OMA’s SLB, the second in the world done by an airport group, was sold at 10 basis points below a traditional bond that had been issued a week earlier by rival Grupo Aeroportuario del Pacífico, according to Muñoz. OMA tied the new bonds to targets to reduce carbon dioxide emissions per passenger by 58% by the end of 2025 from 2022, promising to pay a step-up rate of 25 basis points if it misses the targets.

Bonilla says that while the rise in global interest rates is hitting bond issuance on the whole in emerging markets, green bonds are proving to be resilient and liquid.

Indeed, Chile sold its first sustainable bonds in local pesos in October, issuing CLP1 trillion ($1 billion) in 12-year notes after orders peaked at $3.5 billion. The bonds carry a 7% coupon, which is less than the 7.25% that had been expected. On the same day, Uruguay issued $1 billion in 12-year sustainability-linked bonds after orders reached as high as $2.9 billion. The new bonds have a coupon of 5.75% and priced to yield 5.935%, or 170 basis points over US Treasury bonds. The initial price talk had opened around 195 basis points.

“It is easier to access sustainable financing than general financing,” Kozak says.


The lower cost could encourage more issuers to line up such deals, as could more efforts by governments to promote cutting carbon emissions such as with greater use of electric vehicles, for example, or protecting forests and oceans.

“I think now with more of a strong signal from governments in terms of that this is a priority we’ll see more investors looking at it,” says Leisa Souza, head of Latin America at the Climate Bonds Initiative, a UK-based organization that promotes large-scale investments to reach a low-carbon world economy.

A lot of money is needed for climate projects. Latin America needs $3 trillion to $4 trillion in funding for the energy transition to net-zero carbon emissions by 2050, of which so far $600 billion has been financed, according to Kozak. To reach that goal, “a commitment is needed from all the actors of the financial system and the public sector,” she says.

Investors are keen, as seen in the strong demand for Chile’s and Uruguay’s recent sustainable bond deals. “They are a big deal nowadays because everybody’s involved in ESG, and so that is probably going to remain a good avenue for issuance,” says Alberto Bernal, chief emerging markets and global strategist at XP Investments in Miami.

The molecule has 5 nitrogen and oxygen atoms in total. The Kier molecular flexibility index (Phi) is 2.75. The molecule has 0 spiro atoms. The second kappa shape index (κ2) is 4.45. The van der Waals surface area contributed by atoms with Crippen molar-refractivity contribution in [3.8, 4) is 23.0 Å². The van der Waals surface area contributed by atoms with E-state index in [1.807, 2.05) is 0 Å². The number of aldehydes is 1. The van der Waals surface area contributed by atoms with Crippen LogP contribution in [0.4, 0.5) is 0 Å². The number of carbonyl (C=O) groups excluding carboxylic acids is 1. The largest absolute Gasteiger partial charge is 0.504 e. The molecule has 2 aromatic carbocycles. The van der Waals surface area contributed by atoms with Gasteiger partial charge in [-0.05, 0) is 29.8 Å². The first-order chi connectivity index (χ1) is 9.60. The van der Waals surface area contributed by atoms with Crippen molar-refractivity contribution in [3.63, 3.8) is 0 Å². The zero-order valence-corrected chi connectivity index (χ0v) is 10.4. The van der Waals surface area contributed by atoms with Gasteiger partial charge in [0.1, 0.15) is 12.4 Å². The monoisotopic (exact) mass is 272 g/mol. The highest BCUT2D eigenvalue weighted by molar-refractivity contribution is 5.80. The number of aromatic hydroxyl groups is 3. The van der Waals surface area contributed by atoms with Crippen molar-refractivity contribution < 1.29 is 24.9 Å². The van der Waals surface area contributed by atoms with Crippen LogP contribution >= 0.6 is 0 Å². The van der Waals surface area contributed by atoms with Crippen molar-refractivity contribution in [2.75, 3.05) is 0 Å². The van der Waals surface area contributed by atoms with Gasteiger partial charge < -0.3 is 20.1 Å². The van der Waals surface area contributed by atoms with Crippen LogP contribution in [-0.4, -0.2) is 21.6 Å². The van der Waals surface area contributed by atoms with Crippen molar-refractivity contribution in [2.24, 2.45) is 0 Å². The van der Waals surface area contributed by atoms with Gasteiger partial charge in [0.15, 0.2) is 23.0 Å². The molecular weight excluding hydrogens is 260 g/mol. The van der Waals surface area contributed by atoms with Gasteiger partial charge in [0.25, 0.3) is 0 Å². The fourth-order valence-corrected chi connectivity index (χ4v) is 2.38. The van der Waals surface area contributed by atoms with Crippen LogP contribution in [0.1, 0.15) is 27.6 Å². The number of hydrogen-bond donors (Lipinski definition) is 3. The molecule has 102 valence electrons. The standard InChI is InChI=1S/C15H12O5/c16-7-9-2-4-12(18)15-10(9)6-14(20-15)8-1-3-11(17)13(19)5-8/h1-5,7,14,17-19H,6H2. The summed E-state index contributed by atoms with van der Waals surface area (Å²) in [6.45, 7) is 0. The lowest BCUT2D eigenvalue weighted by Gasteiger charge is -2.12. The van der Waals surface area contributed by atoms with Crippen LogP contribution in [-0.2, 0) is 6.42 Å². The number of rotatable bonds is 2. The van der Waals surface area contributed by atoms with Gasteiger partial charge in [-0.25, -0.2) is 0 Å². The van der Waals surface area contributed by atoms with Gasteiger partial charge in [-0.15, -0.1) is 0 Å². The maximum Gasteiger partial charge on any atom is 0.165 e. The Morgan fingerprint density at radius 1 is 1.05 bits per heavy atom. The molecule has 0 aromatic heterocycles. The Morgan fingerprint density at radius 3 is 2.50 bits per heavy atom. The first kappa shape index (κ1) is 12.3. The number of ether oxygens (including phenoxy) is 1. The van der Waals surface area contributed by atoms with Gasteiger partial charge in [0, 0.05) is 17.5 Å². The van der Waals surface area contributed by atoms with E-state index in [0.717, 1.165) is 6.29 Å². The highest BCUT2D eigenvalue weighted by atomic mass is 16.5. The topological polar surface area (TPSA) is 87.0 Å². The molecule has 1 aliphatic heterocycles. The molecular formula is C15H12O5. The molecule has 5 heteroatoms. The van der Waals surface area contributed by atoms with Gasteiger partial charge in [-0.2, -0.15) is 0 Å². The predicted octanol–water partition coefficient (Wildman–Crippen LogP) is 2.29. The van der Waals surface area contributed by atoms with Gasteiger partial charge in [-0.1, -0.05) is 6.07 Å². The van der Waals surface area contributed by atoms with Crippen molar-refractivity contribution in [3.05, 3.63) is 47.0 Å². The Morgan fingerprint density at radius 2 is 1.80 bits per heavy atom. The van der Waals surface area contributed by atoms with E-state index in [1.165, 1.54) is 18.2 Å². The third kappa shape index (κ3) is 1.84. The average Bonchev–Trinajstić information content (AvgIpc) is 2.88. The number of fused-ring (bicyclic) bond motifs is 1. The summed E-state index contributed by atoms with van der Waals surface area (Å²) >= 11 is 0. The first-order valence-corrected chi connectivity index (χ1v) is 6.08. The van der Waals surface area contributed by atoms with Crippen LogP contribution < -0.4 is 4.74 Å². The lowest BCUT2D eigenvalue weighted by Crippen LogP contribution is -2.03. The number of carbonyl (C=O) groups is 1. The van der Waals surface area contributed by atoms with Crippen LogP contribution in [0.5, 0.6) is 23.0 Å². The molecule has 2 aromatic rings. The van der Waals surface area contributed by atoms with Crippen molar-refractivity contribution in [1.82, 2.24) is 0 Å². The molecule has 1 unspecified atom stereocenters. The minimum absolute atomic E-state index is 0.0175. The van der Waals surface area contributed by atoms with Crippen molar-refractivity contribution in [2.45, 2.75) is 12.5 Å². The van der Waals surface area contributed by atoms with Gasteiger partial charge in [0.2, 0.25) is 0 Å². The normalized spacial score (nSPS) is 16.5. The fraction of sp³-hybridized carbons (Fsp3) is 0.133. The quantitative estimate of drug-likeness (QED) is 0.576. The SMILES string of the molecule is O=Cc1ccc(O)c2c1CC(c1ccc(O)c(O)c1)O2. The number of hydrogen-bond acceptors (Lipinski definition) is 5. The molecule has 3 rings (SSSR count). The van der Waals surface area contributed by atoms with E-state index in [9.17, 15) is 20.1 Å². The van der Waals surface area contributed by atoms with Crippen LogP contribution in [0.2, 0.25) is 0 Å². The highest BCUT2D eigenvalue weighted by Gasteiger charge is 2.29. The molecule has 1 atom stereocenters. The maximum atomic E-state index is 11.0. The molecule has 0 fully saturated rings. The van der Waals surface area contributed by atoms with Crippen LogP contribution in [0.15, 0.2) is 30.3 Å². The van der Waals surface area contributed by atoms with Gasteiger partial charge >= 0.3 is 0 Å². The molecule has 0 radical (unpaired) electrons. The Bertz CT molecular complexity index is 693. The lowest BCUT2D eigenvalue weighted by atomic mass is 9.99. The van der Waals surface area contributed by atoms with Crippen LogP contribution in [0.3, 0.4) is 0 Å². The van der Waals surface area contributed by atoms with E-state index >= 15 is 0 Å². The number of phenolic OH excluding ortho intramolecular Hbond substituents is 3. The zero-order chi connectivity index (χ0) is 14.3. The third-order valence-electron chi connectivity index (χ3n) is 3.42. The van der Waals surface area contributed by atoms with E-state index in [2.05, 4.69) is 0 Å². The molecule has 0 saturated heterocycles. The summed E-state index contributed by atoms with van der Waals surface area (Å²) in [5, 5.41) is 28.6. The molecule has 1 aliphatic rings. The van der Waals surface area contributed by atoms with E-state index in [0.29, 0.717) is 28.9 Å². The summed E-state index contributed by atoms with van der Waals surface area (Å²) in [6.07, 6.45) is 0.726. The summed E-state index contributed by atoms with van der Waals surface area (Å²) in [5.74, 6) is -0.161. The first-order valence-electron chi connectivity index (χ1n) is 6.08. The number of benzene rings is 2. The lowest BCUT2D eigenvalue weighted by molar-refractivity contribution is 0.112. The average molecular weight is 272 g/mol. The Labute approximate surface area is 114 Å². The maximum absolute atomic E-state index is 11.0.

Everybody’s involved in ESG.

alberto bernal

Carlos Fiorillo, managing director for Latin American business and relationship management at Fitch Ratings, says there is an increasingly large market of investors putting money into sustainable bonds. 

“You are going to see more and more transactions that are going to have a type of label with the idea of capturing the interest of investors who before perhaps did not look toward a sector, toward a country, because they had other priorities,” he says. “But to the extent that the Latin American countries manage to satisfy or provide that reference, it also makes there more investors that they can capture this financing.”

The other challenge, of course, is for issuers to live up to the sustainability targets. Uruguay, for example, pledged to reduce greenhouse gas emissions by 50% and preserve 100% of its native forests by 2025 as part of its $1 billion SLB. The government has said this will take the effort of the entire population. To help, the government recently launched a $5,000 incentive for public transport companies to change their diesel or gasoline vehicles for electric buses and taxis.

“We have tied ourselves to comply” with the targets, Uruguayan President Luis Lacalle Pou said in November. “Not only will we be penalized if we do not comply, but we will be rewarded by paying less interest if we do comply.” LF